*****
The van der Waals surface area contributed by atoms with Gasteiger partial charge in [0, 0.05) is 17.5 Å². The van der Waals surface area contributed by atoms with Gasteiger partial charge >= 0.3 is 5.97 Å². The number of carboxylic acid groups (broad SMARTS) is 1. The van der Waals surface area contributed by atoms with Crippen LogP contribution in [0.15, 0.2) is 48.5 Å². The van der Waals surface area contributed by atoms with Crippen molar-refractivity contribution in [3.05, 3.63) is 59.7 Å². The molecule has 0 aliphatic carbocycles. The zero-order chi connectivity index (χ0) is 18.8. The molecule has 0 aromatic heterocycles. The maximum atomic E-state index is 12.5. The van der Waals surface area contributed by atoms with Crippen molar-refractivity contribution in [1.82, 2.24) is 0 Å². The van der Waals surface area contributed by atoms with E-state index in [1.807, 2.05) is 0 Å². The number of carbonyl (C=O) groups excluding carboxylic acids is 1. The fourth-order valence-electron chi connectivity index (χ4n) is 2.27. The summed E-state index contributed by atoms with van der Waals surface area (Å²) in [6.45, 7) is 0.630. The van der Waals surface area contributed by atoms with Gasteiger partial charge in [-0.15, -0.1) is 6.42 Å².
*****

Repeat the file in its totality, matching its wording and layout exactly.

The van der Waals surface area contributed by atoms with Gasteiger partial charge in [0, 0.05) is 17.5 Å². The van der Waals surface area contributed by atoms with Gasteiger partial charge >= 0.3 is 5.97 Å². The number of carboxylic acid groups (broad SMARTS) is 1. The van der Waals surface area contributed by atoms with Crippen LogP contribution in [0.15, 0.2) is 48.5 Å². The van der Waals surface area contributed by atoms with Crippen molar-refractivity contribution in [3.05, 3.63) is 59.7 Å². The molecule has 0 aliphatic carbocycles. The zero-order chi connectivity index (χ0) is 18.8. The molecule has 0 aromatic heterocycles. The maximum atomic E-state index is 12.5. The van der Waals surface area contributed by atoms with Crippen molar-refractivity contribution in [1.82, 2.24) is 0 Å². The van der Waals surface area contributed by atoms with E-state index in [1.807, 2.05) is 0 Å². The number of carbonyl (C=O) groups excluding carboxylic acids is 1. The fourth-order valence-electron chi connectivity index (χ4n) is 2.27. The summed E-state index contributed by atoms with van der Waals surface area (Å²) in [6.45, 7) is 0.630. The van der Waals surface area contributed by atoms with Gasteiger partial charge in [-0.15, -0.1) is 6.42 Å².